Around the corner from the hotel, as I had discovered earlier that morning while walking the dog, was a lane that ran alongside the ruins of an old castle. I walked along that lane, not realising that I was setting in motion a chain of events that might leave my own life in ruins.

At the end of the lane I came across an old canal dock and overgrown waterway. Curious, I thought. The village, with its grand old indoor market hall, many derelict buildings and shuttered businesses, must have seen better days. Maybe the canal once brought life and trade to this place.

An hour later when we were crowded into the small lobby with our too many bags, dog on a lead and three children, the canal was on my mind. When I should have been warning the children about the road and seeking out the hand of my youngest child, I was foolishly asking the owner about the canal she seemed to know nothing about.

End the pointless conversation, say goodbye, transfer the dog’s lead to the other hand, gather up the last stray plastic bags, walk out the door, and see my little girl step straight out onto the road. I shout. She turns, looks at me and says oops, and I believe that is the last time I will hear her voice, that I have already lost her and she is now not six feet away from me on a provincial French street but on the other side where I can never reach her again.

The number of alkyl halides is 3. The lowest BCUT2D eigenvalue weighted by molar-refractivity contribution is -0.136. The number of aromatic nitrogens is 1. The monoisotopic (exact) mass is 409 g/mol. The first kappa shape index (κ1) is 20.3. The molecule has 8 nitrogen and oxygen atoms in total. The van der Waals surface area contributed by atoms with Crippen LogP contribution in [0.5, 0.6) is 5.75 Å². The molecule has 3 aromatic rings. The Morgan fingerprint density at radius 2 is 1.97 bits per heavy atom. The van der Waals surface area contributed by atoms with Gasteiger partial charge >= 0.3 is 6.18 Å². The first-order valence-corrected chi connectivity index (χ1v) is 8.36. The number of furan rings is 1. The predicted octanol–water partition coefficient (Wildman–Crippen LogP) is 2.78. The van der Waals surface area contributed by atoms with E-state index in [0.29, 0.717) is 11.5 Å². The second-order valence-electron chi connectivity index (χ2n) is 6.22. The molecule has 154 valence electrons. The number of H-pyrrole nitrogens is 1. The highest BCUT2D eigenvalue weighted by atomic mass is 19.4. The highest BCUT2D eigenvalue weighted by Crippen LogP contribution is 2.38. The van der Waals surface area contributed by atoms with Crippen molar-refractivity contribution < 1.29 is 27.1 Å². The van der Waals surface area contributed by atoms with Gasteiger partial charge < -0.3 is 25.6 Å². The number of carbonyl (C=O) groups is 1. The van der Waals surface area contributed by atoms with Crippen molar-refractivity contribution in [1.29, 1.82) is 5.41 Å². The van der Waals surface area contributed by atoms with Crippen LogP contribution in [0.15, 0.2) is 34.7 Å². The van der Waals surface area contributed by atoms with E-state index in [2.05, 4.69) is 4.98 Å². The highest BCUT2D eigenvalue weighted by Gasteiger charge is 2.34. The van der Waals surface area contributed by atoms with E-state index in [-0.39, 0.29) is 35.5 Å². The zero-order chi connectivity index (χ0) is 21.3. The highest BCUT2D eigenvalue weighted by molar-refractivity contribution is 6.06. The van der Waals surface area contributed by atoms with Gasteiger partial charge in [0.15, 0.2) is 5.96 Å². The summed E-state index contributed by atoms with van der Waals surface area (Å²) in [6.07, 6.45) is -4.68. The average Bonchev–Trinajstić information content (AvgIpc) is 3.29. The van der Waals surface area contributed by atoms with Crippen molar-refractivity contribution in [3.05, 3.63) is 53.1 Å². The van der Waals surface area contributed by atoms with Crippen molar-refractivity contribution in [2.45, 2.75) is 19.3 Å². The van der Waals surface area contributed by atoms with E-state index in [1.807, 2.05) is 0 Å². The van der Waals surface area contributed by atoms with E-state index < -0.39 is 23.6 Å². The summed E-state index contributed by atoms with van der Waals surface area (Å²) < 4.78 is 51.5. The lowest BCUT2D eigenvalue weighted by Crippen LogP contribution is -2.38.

But there was no car, and I got her back, and we are still just the family with the Irish mother and the dog. It is frightening to think how destiny can turn on the slightest sliver of detail. The best book I read in 2015 takes the concept of alternative destinies and uses it to build a fascinating story of the many possible lives of one person.  Life After Life by Kate Atkinson, highly recommended. This is my first ever blog post written and posted on my phone. Excuse any formatting errors. I wanted to write a round-up of the books I read this year but that’s not really possible away from base. I’ve had a lovely Christmas here in stormy, rainy Ireland, counting my blessings.

Wishing everyone a peaceful, pleasant and safe New Year.

Honest words from Donal Ryan in Zurich

Honest words from Donal Ryan in Zurich

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Imagine a struggling writer standing over his kitchen sink burning page after page of handwritten manuscripts because he doesn’t want any record of “these travesties” to remain on earth.

That’s what’s Donal Ryan did with seven or eight (!) novels and one hundred (!) short stories before he became Ireland’s most successful debut author with the release of The Spinning Heart in 2012. I heard this account from Ryan yesterday evening at a reading in Zurich Literaturhaus. His honesty and Tipperary accent were a tonic.

In fact some of the early work that Ryan destroyed was festering in the hard drives of old computers and it was a case of delete and empty trash rather than burning. But what made him trash the old material and believe in his first published novel so much he submitted it “to every publisher in the English-speaking world”?